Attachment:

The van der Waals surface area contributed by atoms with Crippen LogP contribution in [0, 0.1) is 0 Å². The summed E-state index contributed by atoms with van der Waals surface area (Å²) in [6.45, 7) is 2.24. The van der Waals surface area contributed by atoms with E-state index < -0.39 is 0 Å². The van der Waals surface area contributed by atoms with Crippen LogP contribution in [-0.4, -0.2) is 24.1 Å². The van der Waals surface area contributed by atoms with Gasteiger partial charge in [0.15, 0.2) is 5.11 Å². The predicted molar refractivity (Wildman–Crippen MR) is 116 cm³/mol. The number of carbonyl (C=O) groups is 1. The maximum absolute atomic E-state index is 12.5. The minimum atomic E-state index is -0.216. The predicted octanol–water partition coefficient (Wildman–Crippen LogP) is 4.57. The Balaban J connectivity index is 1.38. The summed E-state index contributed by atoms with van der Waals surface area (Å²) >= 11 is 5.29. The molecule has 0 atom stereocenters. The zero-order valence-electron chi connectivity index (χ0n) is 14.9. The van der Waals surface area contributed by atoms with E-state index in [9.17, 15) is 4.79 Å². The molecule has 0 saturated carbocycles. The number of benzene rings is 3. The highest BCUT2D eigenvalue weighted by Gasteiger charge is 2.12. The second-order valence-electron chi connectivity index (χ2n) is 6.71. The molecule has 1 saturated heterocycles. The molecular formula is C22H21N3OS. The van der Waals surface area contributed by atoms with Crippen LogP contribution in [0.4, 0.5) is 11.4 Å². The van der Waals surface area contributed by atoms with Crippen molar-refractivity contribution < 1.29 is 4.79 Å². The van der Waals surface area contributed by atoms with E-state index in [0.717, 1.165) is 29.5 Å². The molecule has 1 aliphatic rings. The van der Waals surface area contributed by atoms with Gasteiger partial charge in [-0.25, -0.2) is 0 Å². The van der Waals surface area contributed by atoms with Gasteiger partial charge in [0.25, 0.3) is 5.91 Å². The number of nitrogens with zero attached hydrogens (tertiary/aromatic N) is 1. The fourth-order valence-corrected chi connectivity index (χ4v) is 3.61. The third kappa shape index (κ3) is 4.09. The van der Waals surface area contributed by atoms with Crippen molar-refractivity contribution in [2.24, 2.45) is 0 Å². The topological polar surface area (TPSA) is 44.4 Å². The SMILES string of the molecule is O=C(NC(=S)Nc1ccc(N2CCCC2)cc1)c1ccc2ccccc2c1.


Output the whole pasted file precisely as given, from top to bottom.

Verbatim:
The van der Waals surface area contributed by atoms with Crippen LogP contribution in [0, 0.1) is 0 Å². The summed E-state index contributed by atoms with van der Waals surface area (Å²) in [6.45, 7) is 2.24. The van der Waals surface area contributed by atoms with E-state index < -0.39 is 0 Å². The van der Waals surface area contributed by atoms with Crippen LogP contribution in [-0.4, -0.2) is 24.1 Å². The van der Waals surface area contributed by atoms with Gasteiger partial charge in [0.15, 0.2) is 5.11 Å². The predicted molar refractivity (Wildman–Crippen MR) is 116 cm³/mol. The number of carbonyl (C=O) groups is 1. The maximum absolute atomic E-state index is 12.5. The minimum atomic E-state index is -0.216. The predicted octanol–water partition coefficient (Wildman–Crippen LogP) is 4.57. The Balaban J connectivity index is 1.38. The summed E-state index contributed by atoms with van der Waals surface area (Å²) >= 11 is 5.29. The molecule has 0 atom stereocenters. The zero-order valence-electron chi connectivity index (χ0n) is 14.9. The van der Waals surface area contributed by atoms with E-state index in [9.17, 15) is 4.79 Å². The molecule has 0 saturated carbocycles. The number of benzene rings is 3. The highest BCUT2D eigenvalue weighted by Gasteiger charge is 2.12. The second-order valence-electron chi connectivity index (χ2n) is 6.71. The molecule has 1 saturated heterocycles. The molecular formula is C22H21N3OS. The van der Waals surface area contributed by atoms with Crippen LogP contribution in [0.4, 0.5) is 11.4 Å². The van der Waals surface area contributed by atoms with Crippen molar-refractivity contribution < 1.29 is 4.79 Å². The van der Waals surface area contributed by atoms with E-state index in [0.717, 1.165) is 29.5 Å². The molecule has 1 aliphatic rings. The van der Waals surface area contributed by atoms with Gasteiger partial charge in [-0.25, -0.2) is 0 Å². The van der Waals surface area contributed by atoms with Gasteiger partial charge in [0.25, 0.3) is 5.91 Å². The number of nitrogens with zero attached hydrogens (tertiary/aromatic N) is 1. The fourth-order valence-corrected chi connectivity index (χ4v) is 3.61. The third kappa shape index (κ3) is 4.09. The van der Waals surface area contributed by atoms with Crippen molar-refractivity contribution in [2.24, 2.45) is 0 Å². The topological polar surface area (TPSA) is 44.4 Å². The SMILES string of the molecule is O=C(NC(=S)Nc1ccc(N2CCCC2)cc1)c1ccc2ccccc2c1.